Thursday, September 25, 2014


a Christian Solidarity Worldwide (CSW) press release

The UN Independent Expert on the situation of human rights in the Sudan, Mashood Baderin, has called for an independent judicial inquiry into the government crackdown of September 2013, which left at least 200 protesters dead, and a review of Sudan's apostasy laws.

In his address to the Human Rights Council (HRC) on 24 September, Mr Baderin called for an independent judicial inquiry into the government crackdown on the September 2013 protests that left at least 200 dead. The protests began on 23 September in Wad Medani, Gezira State, after the government decided to lift fuel subsidies, leading to a sharp rise in commodities. The protests soon spread across Sudan's northern states, including to the capital city Khartoum, and turned violent when the government instructed the security services to quash them, resulting in the deaths of protesters.

Government officials claim 85 people died; however, civil society organisations estimate that over 200 protesters were killed. Speaking to Sudanese Media during the protests, Dr Ahmed Al Sheikh, the head of the Sudanese Doctors' Syndicate, said at least 210 people had died, mostly from gunshot wounds to the head and chest, with families forced to accept death certificates stating their relatives had died of natural causes.

Political activists have been harassed in the run up to the first anniversary of the protests and the Sudan Tribune newspaper reports that several key activists have also been arrested in what appears to be an attempt to prevent new demonstrations. The general coordinator of the Sudanese Human Rights Network (SHRN), Azhari al-Hag, was reportedly detained by National Intelligence and Security Services (NISS) agents on 21 September and released later on the same day, while Khaled Saad, a member of the opposition Sudanese Congress Party (SCP) executive committee, was arrested on 20 September and detained overnight. The ruling National Congress Party's (NCP) deputy parliamentary speaker Samia Ahmed Mohamed issued a statement on 23 September, warning against any attempt to call for demonstrations on the anniversary of last year's protests. Families of those who died in last year's protests had planned to hold remembrance services on the anniversary of the protests, but have been warned by the NISS not to hold them.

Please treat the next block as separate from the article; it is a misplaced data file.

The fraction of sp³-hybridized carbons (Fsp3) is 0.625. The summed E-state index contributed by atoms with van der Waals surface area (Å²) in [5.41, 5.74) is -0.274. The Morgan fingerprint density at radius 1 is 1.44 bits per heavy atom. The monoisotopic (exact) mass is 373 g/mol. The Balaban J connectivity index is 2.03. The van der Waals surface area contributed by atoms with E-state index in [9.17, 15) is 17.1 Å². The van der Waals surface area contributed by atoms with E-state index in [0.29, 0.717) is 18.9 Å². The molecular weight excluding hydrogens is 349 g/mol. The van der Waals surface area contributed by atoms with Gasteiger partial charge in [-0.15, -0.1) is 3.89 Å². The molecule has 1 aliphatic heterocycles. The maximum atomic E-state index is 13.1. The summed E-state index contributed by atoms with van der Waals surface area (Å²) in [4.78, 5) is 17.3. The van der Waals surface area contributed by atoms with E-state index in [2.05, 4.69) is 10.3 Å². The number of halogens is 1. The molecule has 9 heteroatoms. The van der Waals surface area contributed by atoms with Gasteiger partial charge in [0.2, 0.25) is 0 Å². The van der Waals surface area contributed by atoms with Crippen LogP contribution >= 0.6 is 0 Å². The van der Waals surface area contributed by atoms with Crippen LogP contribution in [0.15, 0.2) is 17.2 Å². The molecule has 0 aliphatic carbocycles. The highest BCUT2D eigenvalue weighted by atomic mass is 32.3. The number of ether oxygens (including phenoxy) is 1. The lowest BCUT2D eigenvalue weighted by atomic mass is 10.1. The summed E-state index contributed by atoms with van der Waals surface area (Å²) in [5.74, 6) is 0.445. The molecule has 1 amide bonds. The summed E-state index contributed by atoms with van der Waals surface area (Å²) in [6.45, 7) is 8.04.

In his report to the HRC Mr Baderin's highlighted the fact that the victims' families had 'expressed hopelessness in their quest for justice'. So far only one case has been taken to court and was dismissed due to an alleged lack of evidence. The Sudanese authorities claim that the low prosecution rate is due to difficulties in identifying those who shot and killed protesters; however, Mr Baderin dismissed this claim as both morally and legally unacceptable.

Mr Baderin also highlighted the case of Meriam Ibrahim, whose convictions for apostasy and adultery were overturned by the Appeal Court in June 2014, and called for a review of article 126 in the 1991 criminal code, which criminalises apostasy. Lawyers for Meriam Ibrahim are taking her case to the constitutional court for a final ruling on the legality of apostasy in view of Sudan's constitutional and international obligations to guarantee freedom of religion or belief.

Christian Solidarity Worldwide's Chief Executive Mervyn Thomas said, 'We echo the calls of the Independent Expert and members of the HRC for the creation of an independent judicial inquiry into the September 2013 protests; an end to impunity and a review of Sudan's apostasy laws. We stand in solidarity with the grieving families who have yet to see justice and call for Sudan to respect their rights to freedom of expression, association and peaceful assembly. We also urge the international community, especially the African Union and Arab League, to stand in solidarity with victims of human rights violations by holding Sudan to its international and regional obligations, and in particular to articles 18, 19, 21 and 22 of the International Covenant on Civil and Political Rights (ICCPR) and articles 8, 9, 10 and 11 of the African Charter on Human and People's Rights (ACPHR), which guarantee the freedoms of religion or belief, expression, association and assembly.'

For further information or to arrange interviews please contact Kiri Kankhwende, Press Officer at Christian Solidarity Worldwide on +44 (0)20 8329 0045 / +44 (0) 78 2332 9663, email or visit

Christian Solidarity Worldwide (CSW) is a Christian organisation working for religious freedom through advocacy and human rights, in the pursuit of justice.

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